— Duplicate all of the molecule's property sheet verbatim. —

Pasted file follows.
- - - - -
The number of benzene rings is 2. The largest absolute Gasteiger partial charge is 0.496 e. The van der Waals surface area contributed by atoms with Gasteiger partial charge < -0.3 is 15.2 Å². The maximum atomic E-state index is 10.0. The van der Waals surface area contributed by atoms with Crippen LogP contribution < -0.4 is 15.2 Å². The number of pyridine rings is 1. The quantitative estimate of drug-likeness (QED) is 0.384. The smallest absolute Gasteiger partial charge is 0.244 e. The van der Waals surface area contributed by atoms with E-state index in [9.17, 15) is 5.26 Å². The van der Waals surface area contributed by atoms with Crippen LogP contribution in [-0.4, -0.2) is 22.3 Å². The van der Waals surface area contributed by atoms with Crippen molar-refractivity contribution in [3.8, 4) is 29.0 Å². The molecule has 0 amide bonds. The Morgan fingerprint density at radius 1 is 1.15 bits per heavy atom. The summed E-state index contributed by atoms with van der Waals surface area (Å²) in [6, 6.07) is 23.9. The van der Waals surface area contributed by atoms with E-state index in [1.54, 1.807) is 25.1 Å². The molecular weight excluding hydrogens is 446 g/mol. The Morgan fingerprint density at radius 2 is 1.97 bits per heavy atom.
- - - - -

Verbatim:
The number of benzene rings is 2. The largest absolute Gasteiger partial charge is 0.496 e. The van der Waals surface area contributed by atoms with Gasteiger partial charge < -0.3 is 15.2 Å². The maximum atomic E-state index is 10.0. The van der Waals surface area contributed by atoms with Crippen LogP contribution < -0.4 is 15.2 Å². The number of pyridine rings is 1. The quantitative estimate of drug-likeness (QED) is 0.384. The smallest absolute Gasteiger partial charge is 0.244 e. The van der Waals surface area contributed by atoms with E-state index in [9.17, 15) is 5.26 Å². The van der Waals surface area contributed by atoms with Crippen LogP contribution in [-0.4, -0.2) is 22.3 Å². The van der Waals surface area contributed by atoms with Crippen molar-refractivity contribution in [3.8, 4) is 29.0 Å². The molecule has 0 amide bonds. The Morgan fingerprint density at radius 1 is 1.15 bits per heavy atom. The summed E-state index contributed by atoms with van der Waals surface area (Å²) in [6, 6.07) is 23.9. The van der Waals surface area contributed by atoms with E-state index in [1.54, 1.807) is 25.1 Å². The molecular weight excluding hydrogens is 446 g/mol. The Morgan fingerprint density at radius 2 is 1.97 bits per heavy atom.